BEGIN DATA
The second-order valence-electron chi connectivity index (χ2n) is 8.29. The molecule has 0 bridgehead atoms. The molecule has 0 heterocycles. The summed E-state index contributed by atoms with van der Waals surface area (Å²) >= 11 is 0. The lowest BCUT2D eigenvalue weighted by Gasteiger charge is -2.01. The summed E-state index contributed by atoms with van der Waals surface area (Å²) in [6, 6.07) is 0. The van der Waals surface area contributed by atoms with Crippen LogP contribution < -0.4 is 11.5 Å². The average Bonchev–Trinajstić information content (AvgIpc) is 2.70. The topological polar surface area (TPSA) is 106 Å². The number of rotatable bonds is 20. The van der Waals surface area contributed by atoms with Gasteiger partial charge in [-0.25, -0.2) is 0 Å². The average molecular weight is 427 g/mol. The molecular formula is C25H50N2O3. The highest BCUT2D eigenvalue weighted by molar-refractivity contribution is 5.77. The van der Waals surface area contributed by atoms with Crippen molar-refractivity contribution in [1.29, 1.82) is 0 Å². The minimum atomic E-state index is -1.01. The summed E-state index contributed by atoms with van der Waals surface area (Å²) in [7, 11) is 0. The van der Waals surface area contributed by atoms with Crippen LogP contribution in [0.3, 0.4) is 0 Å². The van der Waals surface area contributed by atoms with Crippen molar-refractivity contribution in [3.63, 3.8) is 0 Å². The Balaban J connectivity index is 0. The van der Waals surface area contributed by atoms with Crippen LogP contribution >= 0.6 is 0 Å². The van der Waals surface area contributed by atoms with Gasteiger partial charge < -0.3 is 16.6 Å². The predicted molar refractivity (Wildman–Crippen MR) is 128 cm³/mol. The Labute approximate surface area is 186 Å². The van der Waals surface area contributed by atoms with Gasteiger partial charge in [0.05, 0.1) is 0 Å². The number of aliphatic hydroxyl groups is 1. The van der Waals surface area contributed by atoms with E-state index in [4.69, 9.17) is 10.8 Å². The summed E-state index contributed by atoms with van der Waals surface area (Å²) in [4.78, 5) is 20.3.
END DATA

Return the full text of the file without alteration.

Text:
The second-order valence-electron chi connectivity index (χ2n) is 8.29. The molecule has 0 bridgehead atoms. The molecule has 0 heterocycles. The summed E-state index contributed by atoms with van der Waals surface area (Å²) >= 11 is 0. The lowest BCUT2D eigenvalue weighted by Gasteiger charge is -2.01. The summed E-state index contributed by atoms with van der Waals surface area (Å²) in [6, 6.07) is 0. The van der Waals surface area contributed by atoms with Crippen LogP contribution < -0.4 is 11.5 Å². The average Bonchev–Trinajstić information content (AvgIpc) is 2.70. The topological polar surface area (TPSA) is 106 Å². The number of rotatable bonds is 20. The van der Waals surface area contributed by atoms with Gasteiger partial charge in [-0.25, -0.2) is 0 Å². The average molecular weight is 427 g/mol. The molecular formula is C25H50N2O3. The highest BCUT2D eigenvalue weighted by molar-refractivity contribution is 5.77. The van der Waals surface area contributed by atoms with Crippen molar-refractivity contribution in [1.29, 1.82) is 0 Å². The minimum atomic E-state index is -1.01. The summed E-state index contributed by atoms with van der Waals surface area (Å²) in [7, 11) is 0. The van der Waals surface area contributed by atoms with Crippen LogP contribution in [0.3, 0.4) is 0 Å². The van der Waals surface area contributed by atoms with Crippen molar-refractivity contribution in [3.63, 3.8) is 0 Å². The Balaban J connectivity index is 0. The van der Waals surface area contributed by atoms with Crippen LogP contribution >= 0.6 is 0 Å². The van der Waals surface area contributed by atoms with Gasteiger partial charge < -0.3 is 16.6 Å². The predicted molar refractivity (Wildman–Crippen MR) is 128 cm³/mol. The Labute approximate surface area is 186 Å². The van der Waals surface area contributed by atoms with Gasteiger partial charge in [0.05, 0.1) is 0 Å². The number of aliphatic hydroxyl groups is 1. The van der Waals surface area contributed by atoms with E-state index in [4.69, 9.17) is 10.8 Å². The summed E-state index contributed by atoms with van der Waals surface area (Å²) in [4.78, 5) is 20.3.